It would be an insult to anyone possessing the tiniest flicker of intelligence to suggest that, in a 12-month period on a college campus, no student had reported to any campus employee that he or she had been a victim of a forcible sex offense.
Which says a lot about the staff of the Department of Education. Because every October, most of the around 11,000 higher education institutions in the country file reports saying just that. And the department -- which is tasked with enforcing the law that requires this reporting -- does nothing.
The annual crime report is one of the key provisions of the Clery Act, a law designed to help students protect themselves by providing information about crime on campus. Institutions receiving federal education funding must submit the total numbers of reported violent crimes on campus in the past year.
In the last few months, a great deal of attention has been devoted to the Clery Act's role in preventing sexual assault on campus. New mandatory categories have been added to these reports, and Congress has discussed the possibility of increasing fines for violations.
Which would be great, if the reports themselves weren't mostly a collection of outrageous lies rubber-stamped by the Department of Education.
The Student Press Law Center (my employer) and The Columbus Dispatch recently completed an audit of the last 12 years of these reports for all the colleges in the United States.
The result? Every year, the majority of schools tell the Department of Education they have received zero reports of forcible sex offenses. (And we're talking about reports to non-clergy, non-counselor staff members, not just law enforcement.)
One of two things is true: Either these schools are outright lying through their collective teeth, or the schools are working very hard not to find victims on their campuses.
You might well think, "Okay, the Clery Act has penalty provisions. Aren't schools afraid of being found to have violated the Clery Act by failing to count sexual assault numbers properly?"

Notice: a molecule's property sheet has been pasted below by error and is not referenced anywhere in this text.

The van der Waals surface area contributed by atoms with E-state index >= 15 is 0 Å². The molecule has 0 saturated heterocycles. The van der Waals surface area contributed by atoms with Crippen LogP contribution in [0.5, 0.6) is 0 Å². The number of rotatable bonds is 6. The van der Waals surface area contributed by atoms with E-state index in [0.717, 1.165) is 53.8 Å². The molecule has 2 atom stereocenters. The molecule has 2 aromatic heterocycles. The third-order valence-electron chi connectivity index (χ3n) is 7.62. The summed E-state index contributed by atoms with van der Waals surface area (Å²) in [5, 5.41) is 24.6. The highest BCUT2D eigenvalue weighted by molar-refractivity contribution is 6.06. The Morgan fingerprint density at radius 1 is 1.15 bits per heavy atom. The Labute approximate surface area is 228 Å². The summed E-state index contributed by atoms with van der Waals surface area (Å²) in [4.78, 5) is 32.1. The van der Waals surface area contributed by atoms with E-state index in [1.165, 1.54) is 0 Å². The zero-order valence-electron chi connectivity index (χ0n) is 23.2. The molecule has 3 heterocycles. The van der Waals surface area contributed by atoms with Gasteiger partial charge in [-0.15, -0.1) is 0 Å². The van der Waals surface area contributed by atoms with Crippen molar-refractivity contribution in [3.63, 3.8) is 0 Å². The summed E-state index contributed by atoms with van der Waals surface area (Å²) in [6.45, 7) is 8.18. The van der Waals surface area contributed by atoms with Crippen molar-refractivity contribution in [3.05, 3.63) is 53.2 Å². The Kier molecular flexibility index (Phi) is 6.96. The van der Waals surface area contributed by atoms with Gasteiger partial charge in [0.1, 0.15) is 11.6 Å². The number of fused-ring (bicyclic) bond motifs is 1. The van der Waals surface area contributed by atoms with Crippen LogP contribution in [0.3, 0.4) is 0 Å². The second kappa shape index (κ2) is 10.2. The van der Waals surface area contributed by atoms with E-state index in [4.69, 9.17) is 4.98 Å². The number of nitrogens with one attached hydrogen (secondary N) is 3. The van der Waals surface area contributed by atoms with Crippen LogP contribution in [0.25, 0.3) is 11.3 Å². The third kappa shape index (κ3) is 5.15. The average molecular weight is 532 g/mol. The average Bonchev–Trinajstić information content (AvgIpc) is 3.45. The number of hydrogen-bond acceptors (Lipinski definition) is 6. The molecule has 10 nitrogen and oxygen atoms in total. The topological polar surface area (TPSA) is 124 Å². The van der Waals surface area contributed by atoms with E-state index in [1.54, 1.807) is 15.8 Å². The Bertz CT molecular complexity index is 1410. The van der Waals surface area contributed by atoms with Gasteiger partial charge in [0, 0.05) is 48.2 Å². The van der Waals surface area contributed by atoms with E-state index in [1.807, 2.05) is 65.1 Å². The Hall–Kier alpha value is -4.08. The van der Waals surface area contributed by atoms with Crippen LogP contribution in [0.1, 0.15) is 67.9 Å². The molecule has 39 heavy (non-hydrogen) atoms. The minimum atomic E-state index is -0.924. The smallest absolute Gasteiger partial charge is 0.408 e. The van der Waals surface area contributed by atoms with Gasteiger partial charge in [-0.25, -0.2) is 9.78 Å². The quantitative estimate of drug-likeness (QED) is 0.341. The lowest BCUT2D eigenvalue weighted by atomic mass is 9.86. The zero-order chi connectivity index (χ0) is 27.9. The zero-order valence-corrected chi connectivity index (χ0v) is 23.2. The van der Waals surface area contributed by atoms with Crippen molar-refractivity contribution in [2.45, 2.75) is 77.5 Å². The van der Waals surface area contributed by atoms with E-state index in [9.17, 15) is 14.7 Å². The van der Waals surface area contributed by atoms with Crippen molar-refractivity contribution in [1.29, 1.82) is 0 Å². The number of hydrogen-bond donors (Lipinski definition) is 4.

Mmm, no. The odds of being caught are almost nil. From the SPLC/Dispatch investigation: "Federal education officials, who typically investigate only after a complaint has been filed, have audited only about six dozen of the nation's 11,000 schools."
And that's since reporting started in 1991. So let's do a little bit of back-of-the-envelope math: 11,000 schools reporting for 21 years (because the numbers above stopped at 2012) resulted in about 72 audits. The odds of being audited, then, are around 1 in 3,200 and change.
The odds of being struck by lightning in your lifetime are about 1 in 3,000.
So why doesn't the Department of Education audit some of the schools reporting zeroes -- which, again, is most of them? If you pick a random number between one and 11,000, and count that many names down the list of universities, the odds are in your favor that the name you find claims to have heard of no sexual assaults whatsoever.
Because it's not their job, they say.
Jim Moore, the Department of Education official in charge of these statistics, defends them in the SPLC/Dispatch piece by saying, "We encourage people to use the Clery Act as a starting point," Moore said.
But if, ultimately, the annual Clery numbers are so unreliable that a student looking for safety information is expected to do her own research thereafter, what is this annual report even for?
If the Department of Education does no auditing of any kind on this data until someone makes a complaint, why even have an annual reporting deadline?
Perhaps it's the result of an agency rule-making processes that packs a room with lobbyists and representatives of the institutions supposedly to be regulated. Perhaps it's the result of too many years of deferring to educational institutions as if they were some kind of mysterious alien worlds that shouldn't have to answer to our common notions of transparency and decency.
Whatever the cause, the result is clear. As it exists, the annual statistics in the Clery Act make students slightly less safe by providing a federally mandated and endorsed format for lying about crime. If the Obama administration is serious about preventing sexual assault on campus, it has to start by actually enforcing the minimal requirement that the colleges attempt to count the number of students brave enough to speak out about the crimes they've experienced.